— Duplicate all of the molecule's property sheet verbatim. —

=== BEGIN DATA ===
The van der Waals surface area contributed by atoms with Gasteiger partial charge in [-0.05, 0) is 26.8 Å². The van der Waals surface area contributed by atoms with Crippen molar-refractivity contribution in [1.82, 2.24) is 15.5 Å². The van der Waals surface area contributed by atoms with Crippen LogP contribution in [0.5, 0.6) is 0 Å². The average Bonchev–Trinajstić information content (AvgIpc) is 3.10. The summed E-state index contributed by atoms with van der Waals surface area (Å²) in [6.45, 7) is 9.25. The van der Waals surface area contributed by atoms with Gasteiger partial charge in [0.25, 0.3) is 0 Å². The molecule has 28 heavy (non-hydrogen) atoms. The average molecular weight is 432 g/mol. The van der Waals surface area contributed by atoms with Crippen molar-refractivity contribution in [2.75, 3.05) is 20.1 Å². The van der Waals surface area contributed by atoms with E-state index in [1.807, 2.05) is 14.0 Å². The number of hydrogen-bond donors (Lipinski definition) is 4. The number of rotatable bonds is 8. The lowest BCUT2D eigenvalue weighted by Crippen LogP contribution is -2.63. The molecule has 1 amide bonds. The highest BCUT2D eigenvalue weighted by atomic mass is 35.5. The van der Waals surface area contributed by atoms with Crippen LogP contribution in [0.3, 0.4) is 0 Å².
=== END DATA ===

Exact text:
The van der Waals surface area contributed by atoms with Gasteiger partial charge in [-0.05, 0) is 26.8 Å². The van der Waals surface area contributed by atoms with Crippen molar-refractivity contribution in [1.82, 2.24) is 15.5 Å². The van der Waals surface area contributed by atoms with Crippen LogP contribution in [0.5, 0.6) is 0 Å². The average Bonchev–Trinajstić information content (AvgIpc) is 3.10. The summed E-state index contributed by atoms with van der Waals surface area (Å²) in [6.45, 7) is 9.25. The van der Waals surface area contributed by atoms with Gasteiger partial charge in [0.25, 0.3) is 0 Å². The molecule has 28 heavy (non-hydrogen) atoms. The average molecular weight is 432 g/mol. The van der Waals surface area contributed by atoms with Crippen molar-refractivity contribution in [2.75, 3.05) is 20.1 Å². The van der Waals surface area contributed by atoms with E-state index in [1.807, 2.05) is 14.0 Å². The number of hydrogen-bond donors (Lipinski definition) is 4. The number of rotatable bonds is 8. The lowest BCUT2D eigenvalue weighted by Crippen LogP contribution is -2.63. The molecule has 1 amide bonds. The highest BCUT2D eigenvalue weighted by atomic mass is 35.5. The van der Waals surface area contributed by atoms with Crippen LogP contribution in [0.3, 0.4) is 0 Å².